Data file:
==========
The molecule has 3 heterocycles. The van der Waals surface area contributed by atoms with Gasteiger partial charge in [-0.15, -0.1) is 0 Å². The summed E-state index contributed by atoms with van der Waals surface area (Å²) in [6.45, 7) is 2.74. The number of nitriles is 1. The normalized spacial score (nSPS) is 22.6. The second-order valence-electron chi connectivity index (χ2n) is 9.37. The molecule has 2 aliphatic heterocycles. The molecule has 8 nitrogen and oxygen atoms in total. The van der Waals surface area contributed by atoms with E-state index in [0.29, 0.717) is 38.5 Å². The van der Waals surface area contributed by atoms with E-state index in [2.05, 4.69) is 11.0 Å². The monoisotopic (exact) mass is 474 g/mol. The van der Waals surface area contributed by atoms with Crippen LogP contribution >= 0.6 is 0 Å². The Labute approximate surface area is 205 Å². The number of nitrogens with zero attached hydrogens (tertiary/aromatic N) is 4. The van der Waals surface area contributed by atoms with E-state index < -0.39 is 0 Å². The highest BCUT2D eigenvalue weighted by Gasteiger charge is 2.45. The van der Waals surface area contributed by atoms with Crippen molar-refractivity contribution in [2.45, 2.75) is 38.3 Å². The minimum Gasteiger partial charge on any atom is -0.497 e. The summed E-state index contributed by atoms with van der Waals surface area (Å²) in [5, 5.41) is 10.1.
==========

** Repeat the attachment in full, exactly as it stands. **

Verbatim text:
The molecule has 3 heterocycles. The van der Waals surface area contributed by atoms with Gasteiger partial charge in [-0.15, -0.1) is 0 Å². The summed E-state index contributed by atoms with van der Waals surface area (Å²) in [6.45, 7) is 2.74. The number of nitriles is 1. The normalized spacial score (nSPS) is 22.6. The second-order valence-electron chi connectivity index (χ2n) is 9.37. The molecule has 2 aliphatic heterocycles. The molecule has 8 nitrogen and oxygen atoms in total. The van der Waals surface area contributed by atoms with E-state index in [0.29, 0.717) is 38.5 Å². The van der Waals surface area contributed by atoms with E-state index in [2.05, 4.69) is 11.0 Å². The monoisotopic (exact) mass is 474 g/mol. The van der Waals surface area contributed by atoms with Crippen LogP contribution >= 0.6 is 0 Å². The Labute approximate surface area is 205 Å². The number of nitrogens with zero attached hydrogens (tertiary/aromatic N) is 4. The van der Waals surface area contributed by atoms with E-state index < -0.39 is 0 Å². The highest BCUT2D eigenvalue weighted by Gasteiger charge is 2.45. The van der Waals surface area contributed by atoms with Crippen molar-refractivity contribution in [2.45, 2.75) is 38.3 Å². The minimum Gasteiger partial charge on any atom is -0.497 e. The summed E-state index contributed by atoms with van der Waals surface area (Å²) in [5, 5.41) is 10.1.